Klein Collins High School | Spring, TX

Surviving and thriving

Reaching the end of a four-year journey

May 28, 2015

Senior year: the most anticipated year of high school. While some look forward to events such as prom, graduation and moving on, they often do not realize that senior year is filled with the endless stress of preparing for college, completing large amounts of work and making life-changing decisions.

As the end of senior year quickly approaches, many students are either apprehensive about what the future holds or ready to tackle whatever challenges it may bring. No matter what position students find themselves in, it is important for them to remember to enjoy their last year in high school. Celebrate friends, create memories and learn to make the best of every moment.

When graduation day finally arrives, students are going to begin a whole new journey. Some will choose to attend a university, some will choose to stay closer to home and some will choose to immediately start working. At the end of the day, each individuals journey is unique and they must remember the skills they learned throughout their high school experience to succeed.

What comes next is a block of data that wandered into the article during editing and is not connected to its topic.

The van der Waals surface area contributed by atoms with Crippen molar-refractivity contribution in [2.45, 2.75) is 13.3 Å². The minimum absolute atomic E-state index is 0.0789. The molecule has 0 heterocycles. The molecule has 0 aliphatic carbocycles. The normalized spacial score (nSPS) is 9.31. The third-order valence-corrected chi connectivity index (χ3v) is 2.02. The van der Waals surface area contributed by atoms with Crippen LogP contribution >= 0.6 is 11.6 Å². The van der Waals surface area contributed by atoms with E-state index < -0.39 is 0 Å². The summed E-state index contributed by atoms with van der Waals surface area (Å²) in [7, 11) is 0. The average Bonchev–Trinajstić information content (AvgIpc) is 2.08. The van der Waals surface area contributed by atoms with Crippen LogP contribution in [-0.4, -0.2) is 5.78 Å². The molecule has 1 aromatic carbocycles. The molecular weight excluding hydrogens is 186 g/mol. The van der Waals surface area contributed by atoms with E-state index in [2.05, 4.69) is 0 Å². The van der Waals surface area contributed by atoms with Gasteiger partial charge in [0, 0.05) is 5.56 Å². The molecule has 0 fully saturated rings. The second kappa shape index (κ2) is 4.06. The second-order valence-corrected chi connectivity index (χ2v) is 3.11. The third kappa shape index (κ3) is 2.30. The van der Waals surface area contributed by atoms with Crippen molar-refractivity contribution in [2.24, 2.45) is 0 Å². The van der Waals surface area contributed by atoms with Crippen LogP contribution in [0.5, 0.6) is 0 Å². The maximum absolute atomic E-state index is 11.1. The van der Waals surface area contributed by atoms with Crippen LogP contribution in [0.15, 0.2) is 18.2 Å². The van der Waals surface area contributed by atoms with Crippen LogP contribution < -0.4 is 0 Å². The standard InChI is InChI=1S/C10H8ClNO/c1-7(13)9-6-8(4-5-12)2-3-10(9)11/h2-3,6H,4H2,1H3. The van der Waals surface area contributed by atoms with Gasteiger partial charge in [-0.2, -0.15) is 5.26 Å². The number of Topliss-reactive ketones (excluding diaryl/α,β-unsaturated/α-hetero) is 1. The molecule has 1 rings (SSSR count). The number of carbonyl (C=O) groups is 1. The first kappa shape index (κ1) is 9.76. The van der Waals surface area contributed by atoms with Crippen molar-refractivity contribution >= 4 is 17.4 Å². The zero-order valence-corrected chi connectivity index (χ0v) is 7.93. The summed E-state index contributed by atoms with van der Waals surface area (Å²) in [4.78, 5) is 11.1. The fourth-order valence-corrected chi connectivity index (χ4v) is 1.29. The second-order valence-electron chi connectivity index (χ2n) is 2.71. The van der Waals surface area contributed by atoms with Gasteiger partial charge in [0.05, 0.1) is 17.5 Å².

Fearful Freshmen

Entering the high school for the first time as freshmen, students scurry quickly with their noses buried in maps. Clutching their books and carrying backpacks bigger than them, they rapidly attempt to make it before the bell. Once in class, the desperate search for a familiar face commences.

Since their first day as freshmen four years ago, seniors are moving on and reflecting on high school –which are said to be the most important four years of a person’s life. Senior Alysia Grimm believes her journey shaped her, playing an important part in creating the person she is today.

Freshman

Karley Crawford / Legacy Media
Freshman Peyton Cothern said that although she had difficulty finding her way around at first, she learned valuable lessons from her freshman year.

“My freshman year was a crazy experience of firsts and I learned a lot of valuable lessons,” she said. “I think I’ve matured into a lovely young woman throughout my four years at Klein Collins.”